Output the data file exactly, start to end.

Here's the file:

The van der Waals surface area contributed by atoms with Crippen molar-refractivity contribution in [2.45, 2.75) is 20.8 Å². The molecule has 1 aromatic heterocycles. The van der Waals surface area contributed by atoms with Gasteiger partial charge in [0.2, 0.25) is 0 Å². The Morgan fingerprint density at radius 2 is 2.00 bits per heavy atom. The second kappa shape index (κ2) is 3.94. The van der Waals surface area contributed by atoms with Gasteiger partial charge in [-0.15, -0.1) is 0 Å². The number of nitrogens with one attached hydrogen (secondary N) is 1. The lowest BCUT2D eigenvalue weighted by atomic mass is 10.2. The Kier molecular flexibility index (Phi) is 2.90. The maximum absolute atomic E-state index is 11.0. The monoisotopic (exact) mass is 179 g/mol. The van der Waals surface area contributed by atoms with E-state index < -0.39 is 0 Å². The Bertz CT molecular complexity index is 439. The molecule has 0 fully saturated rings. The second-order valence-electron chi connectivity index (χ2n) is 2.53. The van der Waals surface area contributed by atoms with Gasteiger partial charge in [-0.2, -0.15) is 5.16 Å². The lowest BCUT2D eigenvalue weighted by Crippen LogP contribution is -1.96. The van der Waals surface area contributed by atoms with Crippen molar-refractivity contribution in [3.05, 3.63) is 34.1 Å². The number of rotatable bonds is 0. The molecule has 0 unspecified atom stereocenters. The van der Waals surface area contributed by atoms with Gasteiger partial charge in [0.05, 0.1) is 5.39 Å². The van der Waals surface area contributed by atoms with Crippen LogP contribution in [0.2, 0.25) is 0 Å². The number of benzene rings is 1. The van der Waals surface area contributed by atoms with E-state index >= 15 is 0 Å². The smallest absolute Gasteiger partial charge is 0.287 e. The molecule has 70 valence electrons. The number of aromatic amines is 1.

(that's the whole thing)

The van der Waals surface area contributed by atoms with Crippen molar-refractivity contribution in [2.45, 2.75) is 20.8 Å². The molecule has 1 aromatic heterocycles. The van der Waals surface area contributed by atoms with Gasteiger partial charge in [0.2, 0.25) is 0 Å². The Morgan fingerprint density at radius 2 is 2.00 bits per heavy atom. The second kappa shape index (κ2) is 3.94. The van der Waals surface area contributed by atoms with Gasteiger partial charge in [-0.15, -0.1) is 0 Å². The number of nitrogens with one attached hydrogen (secondary N) is 1. The lowest BCUT2D eigenvalue weighted by atomic mass is 10.2. The Kier molecular flexibility index (Phi) is 2.90. The maximum absolute atomic E-state index is 11.0. The monoisotopic (exact) mass is 179 g/mol. The van der Waals surface area contributed by atoms with E-state index < -0.39 is 0 Å². The Bertz CT molecular complexity index is 439. The molecule has 0 fully saturated rings. The second-order valence-electron chi connectivity index (χ2n) is 2.53. The van der Waals surface area contributed by atoms with Gasteiger partial charge in [-0.2, -0.15) is 5.16 Å². The lowest BCUT2D eigenvalue weighted by Crippen LogP contribution is -1.96. The van der Waals surface area contributed by atoms with Crippen molar-refractivity contribution in [3.05, 3.63) is 34.1 Å². The number of rotatable bonds is 0. The molecule has 0 unspecified atom stereocenters. The van der Waals surface area contributed by atoms with Gasteiger partial charge in [0.05, 0.1) is 5.39 Å². The van der Waals surface area contributed by atoms with Crippen LogP contribution in [0.2, 0.25) is 0 Å². The number of benzene rings is 1. The van der Waals surface area contributed by atoms with E-state index >= 15 is 0 Å². The smallest absolute Gasteiger partial charge is 0.287 e. The molecule has 70 valence electrons. The number of aromatic amines is 1.